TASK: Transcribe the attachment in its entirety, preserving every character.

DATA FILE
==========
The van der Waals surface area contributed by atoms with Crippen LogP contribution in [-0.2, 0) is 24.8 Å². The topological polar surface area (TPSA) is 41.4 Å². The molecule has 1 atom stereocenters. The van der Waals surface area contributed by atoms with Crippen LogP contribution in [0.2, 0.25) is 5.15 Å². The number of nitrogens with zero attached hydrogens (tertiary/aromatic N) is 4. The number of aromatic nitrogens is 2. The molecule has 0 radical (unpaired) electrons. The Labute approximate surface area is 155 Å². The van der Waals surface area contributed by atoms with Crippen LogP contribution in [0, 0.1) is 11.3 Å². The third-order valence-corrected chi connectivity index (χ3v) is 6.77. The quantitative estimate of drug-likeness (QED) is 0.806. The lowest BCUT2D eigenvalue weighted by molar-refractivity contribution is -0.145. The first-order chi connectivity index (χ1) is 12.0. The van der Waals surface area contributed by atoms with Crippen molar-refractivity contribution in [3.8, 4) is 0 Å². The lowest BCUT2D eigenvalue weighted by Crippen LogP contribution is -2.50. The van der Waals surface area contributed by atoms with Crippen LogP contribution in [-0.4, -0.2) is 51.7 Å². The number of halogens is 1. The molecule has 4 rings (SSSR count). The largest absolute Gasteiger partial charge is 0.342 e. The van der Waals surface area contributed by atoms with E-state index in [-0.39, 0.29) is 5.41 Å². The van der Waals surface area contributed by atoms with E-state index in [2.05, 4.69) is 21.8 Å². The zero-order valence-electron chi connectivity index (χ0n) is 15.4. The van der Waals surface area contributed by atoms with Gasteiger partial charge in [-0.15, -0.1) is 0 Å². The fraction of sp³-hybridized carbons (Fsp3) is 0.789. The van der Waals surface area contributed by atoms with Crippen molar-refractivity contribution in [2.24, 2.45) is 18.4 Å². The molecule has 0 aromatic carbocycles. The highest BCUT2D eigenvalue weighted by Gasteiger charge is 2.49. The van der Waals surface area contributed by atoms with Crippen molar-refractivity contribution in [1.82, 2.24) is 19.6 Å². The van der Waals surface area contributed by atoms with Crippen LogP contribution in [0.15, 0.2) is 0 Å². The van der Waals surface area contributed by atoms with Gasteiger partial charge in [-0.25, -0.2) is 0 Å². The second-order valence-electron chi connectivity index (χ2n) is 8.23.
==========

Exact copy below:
The van der Waals surface area contributed by atoms with Crippen LogP contribution in [-0.2, 0) is 24.8 Å². The topological polar surface area (TPSA) is 41.4 Å². The molecule has 1 atom stereocenters. The van der Waals surface area contributed by atoms with Crippen LogP contribution in [0.2, 0.25) is 5.15 Å². The number of nitrogens with zero attached hydrogens (tertiary/aromatic N) is 4. The number of aromatic nitrogens is 2. The molecule has 0 radical (unpaired) electrons. The Labute approximate surface area is 155 Å². The van der Waals surface area contributed by atoms with Crippen LogP contribution in [0, 0.1) is 11.3 Å². The third-order valence-corrected chi connectivity index (χ3v) is 6.77. The quantitative estimate of drug-likeness (QED) is 0.806. The lowest BCUT2D eigenvalue weighted by molar-refractivity contribution is -0.145. The first-order chi connectivity index (χ1) is 12.0. The van der Waals surface area contributed by atoms with Crippen molar-refractivity contribution in [3.8, 4) is 0 Å². The lowest BCUT2D eigenvalue weighted by Crippen LogP contribution is -2.50. The van der Waals surface area contributed by atoms with Crippen LogP contribution in [-0.4, -0.2) is 51.7 Å². The number of halogens is 1. The molecule has 4 rings (SSSR count). The largest absolute Gasteiger partial charge is 0.342 e. The van der Waals surface area contributed by atoms with E-state index in [-0.39, 0.29) is 5.41 Å². The van der Waals surface area contributed by atoms with E-state index in [2.05, 4.69) is 21.8 Å². The zero-order valence-electron chi connectivity index (χ0n) is 15.4. The van der Waals surface area contributed by atoms with Gasteiger partial charge in [-0.15, -0.1) is 0 Å². The fraction of sp³-hybridized carbons (Fsp3) is 0.789. The van der Waals surface area contributed by atoms with Crippen molar-refractivity contribution in [2.24, 2.45) is 18.4 Å². The molecule has 0 aromatic carbocycles. The highest BCUT2D eigenvalue weighted by Gasteiger charge is 2.49. The van der Waals surface area contributed by atoms with Crippen molar-refractivity contribution in [1.82, 2.24) is 19.6 Å². The van der Waals surface area contributed by atoms with Crippen LogP contribution in [0.15, 0.2) is 0 Å². The van der Waals surface area contributed by atoms with Gasteiger partial charge in [-0.25, -0.2) is 0 Å². The second-order valence-electron chi connectivity index (χ2n) is 8.23.